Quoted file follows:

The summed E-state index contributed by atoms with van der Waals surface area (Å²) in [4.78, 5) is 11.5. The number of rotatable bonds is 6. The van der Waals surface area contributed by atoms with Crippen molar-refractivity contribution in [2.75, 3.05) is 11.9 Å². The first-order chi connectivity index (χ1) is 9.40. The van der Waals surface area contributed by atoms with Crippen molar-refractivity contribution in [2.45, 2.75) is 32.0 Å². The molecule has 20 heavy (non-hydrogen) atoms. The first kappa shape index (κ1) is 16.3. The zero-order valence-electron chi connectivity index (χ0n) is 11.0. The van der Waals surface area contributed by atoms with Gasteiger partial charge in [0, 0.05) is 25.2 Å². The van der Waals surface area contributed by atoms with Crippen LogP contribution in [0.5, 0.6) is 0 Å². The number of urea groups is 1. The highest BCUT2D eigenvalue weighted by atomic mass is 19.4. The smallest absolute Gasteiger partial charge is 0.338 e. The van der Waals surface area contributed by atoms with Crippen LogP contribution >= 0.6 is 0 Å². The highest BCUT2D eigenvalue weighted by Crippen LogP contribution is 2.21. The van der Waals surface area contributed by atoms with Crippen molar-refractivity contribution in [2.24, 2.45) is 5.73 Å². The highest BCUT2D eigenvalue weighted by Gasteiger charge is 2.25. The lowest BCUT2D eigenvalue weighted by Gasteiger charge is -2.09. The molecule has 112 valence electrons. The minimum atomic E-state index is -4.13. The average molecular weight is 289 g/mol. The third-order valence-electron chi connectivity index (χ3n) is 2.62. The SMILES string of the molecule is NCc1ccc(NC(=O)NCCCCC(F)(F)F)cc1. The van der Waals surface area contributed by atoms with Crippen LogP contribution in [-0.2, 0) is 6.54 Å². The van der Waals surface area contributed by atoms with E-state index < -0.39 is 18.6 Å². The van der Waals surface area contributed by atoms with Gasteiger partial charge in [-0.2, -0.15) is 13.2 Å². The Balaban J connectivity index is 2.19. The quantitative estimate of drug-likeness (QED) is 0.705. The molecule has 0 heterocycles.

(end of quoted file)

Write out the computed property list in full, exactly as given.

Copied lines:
The summed E-state index contributed by atoms with van der Waals surface area (Å²) in [4.78, 5) is 11.5. The number of rotatable bonds is 6. The van der Waals surface area contributed by atoms with Crippen molar-refractivity contribution in [2.75, 3.05) is 11.9 Å². The first-order chi connectivity index (χ1) is 9.40. The van der Waals surface area contributed by atoms with Crippen molar-refractivity contribution in [2.45, 2.75) is 32.0 Å². The molecule has 20 heavy (non-hydrogen) atoms. The first kappa shape index (κ1) is 16.3. The zero-order valence-electron chi connectivity index (χ0n) is 11.0. The van der Waals surface area contributed by atoms with Gasteiger partial charge in [0, 0.05) is 25.2 Å². The van der Waals surface area contributed by atoms with Crippen LogP contribution in [0.5, 0.6) is 0 Å². The number of urea groups is 1. The highest BCUT2D eigenvalue weighted by atomic mass is 19.4. The smallest absolute Gasteiger partial charge is 0.338 e. The van der Waals surface area contributed by atoms with Crippen LogP contribution >= 0.6 is 0 Å². The highest BCUT2D eigenvalue weighted by Crippen LogP contribution is 2.21. The van der Waals surface area contributed by atoms with Crippen molar-refractivity contribution in [2.24, 2.45) is 5.73 Å². The highest BCUT2D eigenvalue weighted by Gasteiger charge is 2.25. The lowest BCUT2D eigenvalue weighted by Gasteiger charge is -2.09. The molecule has 112 valence electrons. The minimum atomic E-state index is -4.13. The average molecular weight is 289 g/mol. The third-order valence-electron chi connectivity index (χ3n) is 2.62. The SMILES string of the molecule is NCc1ccc(NC(=O)NCCCCC(F)(F)F)cc1. The van der Waals surface area contributed by atoms with Crippen LogP contribution in [-0.2, 0) is 6.54 Å². The van der Waals surface area contributed by atoms with E-state index < -0.39 is 18.6 Å². The van der Waals surface area contributed by atoms with Gasteiger partial charge in [-0.2, -0.15) is 13.2 Å². The Balaban J connectivity index is 2.19. The quantitative estimate of drug-likeness (QED) is 0.705. The molecule has 0 heterocycles.